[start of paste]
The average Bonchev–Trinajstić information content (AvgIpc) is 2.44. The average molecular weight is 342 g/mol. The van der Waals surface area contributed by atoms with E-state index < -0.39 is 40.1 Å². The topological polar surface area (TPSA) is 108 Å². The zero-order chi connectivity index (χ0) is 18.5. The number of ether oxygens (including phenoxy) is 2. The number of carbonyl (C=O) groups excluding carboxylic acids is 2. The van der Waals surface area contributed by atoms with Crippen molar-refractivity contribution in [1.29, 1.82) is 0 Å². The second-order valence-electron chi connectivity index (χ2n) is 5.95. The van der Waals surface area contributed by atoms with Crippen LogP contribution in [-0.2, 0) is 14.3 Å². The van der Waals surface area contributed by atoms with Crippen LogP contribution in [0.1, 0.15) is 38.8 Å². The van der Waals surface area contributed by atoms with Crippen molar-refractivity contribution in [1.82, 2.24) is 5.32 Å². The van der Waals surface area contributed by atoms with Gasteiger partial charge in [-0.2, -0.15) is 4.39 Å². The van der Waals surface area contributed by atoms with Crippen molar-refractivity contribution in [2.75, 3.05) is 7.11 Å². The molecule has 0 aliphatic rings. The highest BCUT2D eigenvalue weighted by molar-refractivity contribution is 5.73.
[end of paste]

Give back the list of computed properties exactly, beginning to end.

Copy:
The average Bonchev–Trinajstić information content (AvgIpc) is 2.44. The average molecular weight is 342 g/mol. The van der Waals surface area contributed by atoms with E-state index < -0.39 is 40.1 Å². The topological polar surface area (TPSA) is 108 Å². The zero-order chi connectivity index (χ0) is 18.5. The number of ether oxygens (including phenoxy) is 2. The number of carbonyl (C=O) groups excluding carboxylic acids is 2. The van der Waals surface area contributed by atoms with Crippen molar-refractivity contribution in [1.29, 1.82) is 0 Å². The second-order valence-electron chi connectivity index (χ2n) is 5.95. The van der Waals surface area contributed by atoms with Crippen LogP contribution in [-0.2, 0) is 14.3 Å². The van der Waals surface area contributed by atoms with Crippen LogP contribution in [0.1, 0.15) is 38.8 Å². The van der Waals surface area contributed by atoms with Crippen molar-refractivity contribution in [1.82, 2.24) is 5.32 Å². The van der Waals surface area contributed by atoms with Gasteiger partial charge in [-0.2, -0.15) is 4.39 Å². The van der Waals surface area contributed by atoms with Crippen molar-refractivity contribution in [2.75, 3.05) is 7.11 Å². The molecule has 0 aliphatic rings. The highest BCUT2D eigenvalue weighted by molar-refractivity contribution is 5.73.